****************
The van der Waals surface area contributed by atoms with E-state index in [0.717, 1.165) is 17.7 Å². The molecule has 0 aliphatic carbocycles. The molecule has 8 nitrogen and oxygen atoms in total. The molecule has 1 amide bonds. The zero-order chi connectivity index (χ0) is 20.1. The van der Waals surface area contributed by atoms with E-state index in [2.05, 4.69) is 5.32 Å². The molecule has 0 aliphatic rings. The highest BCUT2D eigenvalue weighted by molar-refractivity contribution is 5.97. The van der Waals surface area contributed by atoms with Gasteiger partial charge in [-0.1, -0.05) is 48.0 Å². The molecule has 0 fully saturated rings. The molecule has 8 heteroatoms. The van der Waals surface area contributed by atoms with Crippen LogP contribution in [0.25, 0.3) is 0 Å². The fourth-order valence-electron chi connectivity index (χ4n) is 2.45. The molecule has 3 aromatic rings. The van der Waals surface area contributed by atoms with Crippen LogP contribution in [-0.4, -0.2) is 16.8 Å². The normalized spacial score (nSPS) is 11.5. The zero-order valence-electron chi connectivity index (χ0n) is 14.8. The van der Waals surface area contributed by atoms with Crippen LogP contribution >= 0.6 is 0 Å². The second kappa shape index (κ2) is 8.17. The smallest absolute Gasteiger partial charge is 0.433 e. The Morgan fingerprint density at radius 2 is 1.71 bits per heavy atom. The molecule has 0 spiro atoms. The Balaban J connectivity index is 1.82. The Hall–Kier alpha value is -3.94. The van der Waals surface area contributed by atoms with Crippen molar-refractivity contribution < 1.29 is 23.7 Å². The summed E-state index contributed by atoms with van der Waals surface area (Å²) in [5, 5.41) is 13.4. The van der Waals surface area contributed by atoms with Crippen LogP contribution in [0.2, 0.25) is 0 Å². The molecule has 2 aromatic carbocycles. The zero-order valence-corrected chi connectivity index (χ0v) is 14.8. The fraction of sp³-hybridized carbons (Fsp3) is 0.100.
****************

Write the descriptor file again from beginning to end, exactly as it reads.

The van der Waals surface area contributed by atoms with E-state index in [0.717, 1.165) is 17.7 Å². The molecule has 0 aliphatic carbocycles. The molecule has 8 nitrogen and oxygen atoms in total. The molecule has 1 amide bonds. The zero-order chi connectivity index (χ0) is 20.1. The van der Waals surface area contributed by atoms with E-state index in [2.05, 4.69) is 5.32 Å². The molecule has 0 aliphatic rings. The highest BCUT2D eigenvalue weighted by molar-refractivity contribution is 5.97. The van der Waals surface area contributed by atoms with Gasteiger partial charge in [-0.1, -0.05) is 48.0 Å². The molecule has 0 fully saturated rings. The molecule has 8 heteroatoms. The van der Waals surface area contributed by atoms with Crippen LogP contribution in [0.25, 0.3) is 0 Å². The fourth-order valence-electron chi connectivity index (χ4n) is 2.45. The molecule has 3 aromatic rings. The van der Waals surface area contributed by atoms with Crippen LogP contribution in [-0.4, -0.2) is 16.8 Å². The normalized spacial score (nSPS) is 11.5. The zero-order valence-electron chi connectivity index (χ0n) is 14.8. The van der Waals surface area contributed by atoms with Crippen LogP contribution >= 0.6 is 0 Å². The second kappa shape index (κ2) is 8.17. The smallest absolute Gasteiger partial charge is 0.433 e. The Morgan fingerprint density at radius 2 is 1.71 bits per heavy atom. The molecule has 0 spiro atoms. The Balaban J connectivity index is 1.82. The Hall–Kier alpha value is -3.94. The van der Waals surface area contributed by atoms with Crippen molar-refractivity contribution < 1.29 is 23.7 Å². The summed E-state index contributed by atoms with van der Waals surface area (Å²) in [5, 5.41) is 13.4. The van der Waals surface area contributed by atoms with Crippen LogP contribution in [0.2, 0.25) is 0 Å². The molecule has 2 aromatic carbocycles. The zero-order valence-corrected chi connectivity index (χ0v) is 14.8. The fraction of sp³-hybridized carbons (Fsp3) is 0.100.